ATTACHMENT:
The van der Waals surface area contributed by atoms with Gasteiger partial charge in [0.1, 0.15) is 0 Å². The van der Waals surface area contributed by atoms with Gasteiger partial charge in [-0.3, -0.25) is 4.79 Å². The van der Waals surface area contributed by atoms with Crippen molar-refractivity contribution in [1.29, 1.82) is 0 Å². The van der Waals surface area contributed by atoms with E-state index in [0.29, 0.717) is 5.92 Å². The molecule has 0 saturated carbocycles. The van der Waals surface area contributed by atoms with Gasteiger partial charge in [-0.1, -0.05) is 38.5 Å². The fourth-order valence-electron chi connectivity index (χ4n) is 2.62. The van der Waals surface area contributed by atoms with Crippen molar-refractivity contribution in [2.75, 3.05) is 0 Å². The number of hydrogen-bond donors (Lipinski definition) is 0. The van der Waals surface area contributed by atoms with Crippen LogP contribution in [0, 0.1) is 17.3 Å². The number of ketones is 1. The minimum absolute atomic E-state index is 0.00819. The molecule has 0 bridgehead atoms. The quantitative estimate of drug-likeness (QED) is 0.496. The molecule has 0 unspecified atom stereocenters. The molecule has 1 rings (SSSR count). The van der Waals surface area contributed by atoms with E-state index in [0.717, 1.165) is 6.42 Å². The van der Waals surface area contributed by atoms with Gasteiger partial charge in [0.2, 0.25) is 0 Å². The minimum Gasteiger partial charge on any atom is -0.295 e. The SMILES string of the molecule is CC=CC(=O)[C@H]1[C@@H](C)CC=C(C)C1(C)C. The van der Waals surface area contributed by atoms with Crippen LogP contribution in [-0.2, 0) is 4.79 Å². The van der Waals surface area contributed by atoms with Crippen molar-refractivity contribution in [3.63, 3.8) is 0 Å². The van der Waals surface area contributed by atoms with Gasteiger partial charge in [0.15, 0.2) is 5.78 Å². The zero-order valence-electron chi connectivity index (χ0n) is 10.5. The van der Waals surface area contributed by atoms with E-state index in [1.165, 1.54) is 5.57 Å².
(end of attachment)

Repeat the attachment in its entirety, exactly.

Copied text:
The van der Waals surface area contributed by atoms with Gasteiger partial charge in [0.1, 0.15) is 0 Å². The van der Waals surface area contributed by atoms with Gasteiger partial charge in [-0.3, -0.25) is 4.79 Å². The van der Waals surface area contributed by atoms with Crippen molar-refractivity contribution in [1.29, 1.82) is 0 Å². The van der Waals surface area contributed by atoms with E-state index in [0.29, 0.717) is 5.92 Å². The molecule has 0 saturated carbocycles. The van der Waals surface area contributed by atoms with Gasteiger partial charge in [-0.1, -0.05) is 38.5 Å². The fourth-order valence-electron chi connectivity index (χ4n) is 2.62. The van der Waals surface area contributed by atoms with Crippen molar-refractivity contribution in [2.75, 3.05) is 0 Å². The number of hydrogen-bond donors (Lipinski definition) is 0. The van der Waals surface area contributed by atoms with Crippen LogP contribution in [0, 0.1) is 17.3 Å². The number of ketones is 1. The minimum absolute atomic E-state index is 0.00819. The molecule has 0 bridgehead atoms. The quantitative estimate of drug-likeness (QED) is 0.496. The molecule has 0 unspecified atom stereocenters. The molecule has 1 rings (SSSR count). The van der Waals surface area contributed by atoms with E-state index in [0.717, 1.165) is 6.42 Å². The van der Waals surface area contributed by atoms with Gasteiger partial charge in [0.2, 0.25) is 0 Å². The minimum Gasteiger partial charge on any atom is -0.295 e. The SMILES string of the molecule is CC=CC(=O)[C@H]1[C@@H](C)CC=C(C)C1(C)C. The van der Waals surface area contributed by atoms with Crippen LogP contribution in [-0.2, 0) is 4.79 Å². The van der Waals surface area contributed by atoms with Crippen molar-refractivity contribution in [3.63, 3.8) is 0 Å². The van der Waals surface area contributed by atoms with Gasteiger partial charge in [0.15, 0.2) is 5.78 Å². The zero-order valence-electron chi connectivity index (χ0n) is 10.5. The van der Waals surface area contributed by atoms with E-state index in [1.165, 1.54) is 5.57 Å².